Penchina was an 8-year veteran of eBay. Mr. Penchina worked in Europe, directing eBay's presence in Southern Europe, and oversaw the company's expansion efforts in Eastern Europe. Previously he was responsible for launching sites in Hong
Kong and Singapore, and for the company's entry into India. Mr. Penchina also played a role in eBay's entry into South Korea and China. Mr. Penchina came to eBay in 1998, first working in business development and then running the mergers
and acquisitions department. In 2001 he was named vice president of business development where he built business and marketing relationships for eBay with a number of the top brands in the U.S.A including Microsoft, AOL, Disney and Yahoo.
Mr. Penchina began his career at General Electric in 1991, first in manufacturing and later in marketing on GE's corporate staff. He has worked as a management consultant at Bain & Co and an Internet entrepreneur, creating a content,
commerce and community vertical for business travelers. An active angel investor, he has investments or advisory roles with many internet startups including: Linkedin, Flock, Wink, Vamoose, Become, Feedster, Koders, Voicestar, Reify and
Betzip. A native of Amherst, Massachusetts, he holds a B.S. in Industrial Engineering from the University of Massachusetts and an M.B.A. from the Kellogg Graduate School of Business. Courtesy of Wikia
In the last decade, the United States has found itself fully immersed in nation building, despite its alleged distaste for such endeavors. U.S. military forces in particular have been at the center of these efforts, building schools in Iraq, staffing Provincial Reconstruction Teams (PRTs) throughout Afghanistan and training soldiers in Mozambique. U.S. Army platoon leaders hand out micro grants to small business owners and help stand up city councils. Civil servants who once trained for peacetime development work now find themselves mediating tribal disputes in remote mountain provinces. Regardless of the efficacy of such efforts, public statements by both President Obama and Secretary of State Hillary Clinton suggest that nation building and related activities are preferred solutions in the war against terrorism. Yet despite the enormous complexity and ambition of such efforts, there remains a gap in the training and education for nation building.
Selling your business is similar to raising capital. The difference: you're selling the whole company. Selling your company, like raising money, includes preparing the business plan, financials, cash-flow projections, and demonstration of Sarbanes-Oxley compliance practices.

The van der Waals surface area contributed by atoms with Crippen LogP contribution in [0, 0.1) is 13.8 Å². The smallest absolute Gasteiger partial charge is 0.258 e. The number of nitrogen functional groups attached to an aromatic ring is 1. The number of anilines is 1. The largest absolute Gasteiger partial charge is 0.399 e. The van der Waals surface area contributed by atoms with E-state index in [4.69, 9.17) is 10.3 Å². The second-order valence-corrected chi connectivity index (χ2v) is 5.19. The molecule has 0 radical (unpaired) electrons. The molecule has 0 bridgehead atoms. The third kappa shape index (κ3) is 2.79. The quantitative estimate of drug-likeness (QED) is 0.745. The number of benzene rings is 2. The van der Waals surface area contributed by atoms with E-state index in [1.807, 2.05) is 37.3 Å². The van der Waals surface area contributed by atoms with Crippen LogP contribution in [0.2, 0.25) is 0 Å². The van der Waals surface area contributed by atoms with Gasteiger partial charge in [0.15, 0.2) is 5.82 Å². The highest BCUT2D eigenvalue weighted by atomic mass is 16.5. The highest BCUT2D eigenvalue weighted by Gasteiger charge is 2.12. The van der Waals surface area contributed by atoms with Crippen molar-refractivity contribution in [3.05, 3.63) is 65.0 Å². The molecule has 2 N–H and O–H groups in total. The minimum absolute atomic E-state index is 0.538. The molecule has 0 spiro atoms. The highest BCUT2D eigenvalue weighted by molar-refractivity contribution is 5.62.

Doing business in the rough-and-tumble arena of underdeveloped countries involves adhering to global business basics, such as researching markets thoroughly, while coping with surprises, writes a veteran international entrepreneur who first took his company overseas three decades ago. In entering the "emerging markets," entrepreneurs need to keep close tabs on how (and if) they will be paid, as well as on local managers overly eager to make sales.
An international expert in agricultural biotechnology and biopesticide science and business, Pam Marrone, Ph.D., is founder and former Chairman/CEO of AgraQuest Inc. which she established in Davis, CA in 1995. She
recently left AgraQuest to start Marrone Organic Innovations, Inc. which is focused on finding solutions to unmet market needs, especially weed control for organic farmers. AgraQuest researches, develops and markets environmentally
friendly, natural products for farm, home and public health pest management. Marrone's interest in this area began as a child, blossomed into a Ph.D. in entomology, and took flight in 1983 when she became head of the Insect Biology group
for Monsanto Agricultural Co. In 1990, Marrone became president of Entotech, a Davis-based biopesticide subsidiary of Danish company Novo Nordisk. She launched AgraQuest after Entotech was sold to Abbott Laboratories. AgraQuest discovered
Serenade, for controlling diseases of fruits and vegetables, and began selling the biofungicide in late 2000. Marrone and AgraQuest won the 2003 Presidential Green Chemistry award (small business) for the discovery and commercialization of
Serenade and a 2004 Red Herring Top 100 company award. The company also has several other products either in development or on the market. Marrone has raised more than $50 million through private equity investments to fund AgraQuest's
operations. Amid the post-September 11 stock market sell-off, Marrone postponed the company's initial public offering until the window opens again for new biotech investments. Marrone received a BS in entomology from Cornell University and
her Ph.D. from North Carolina State University. Courtesy of Hoover Institution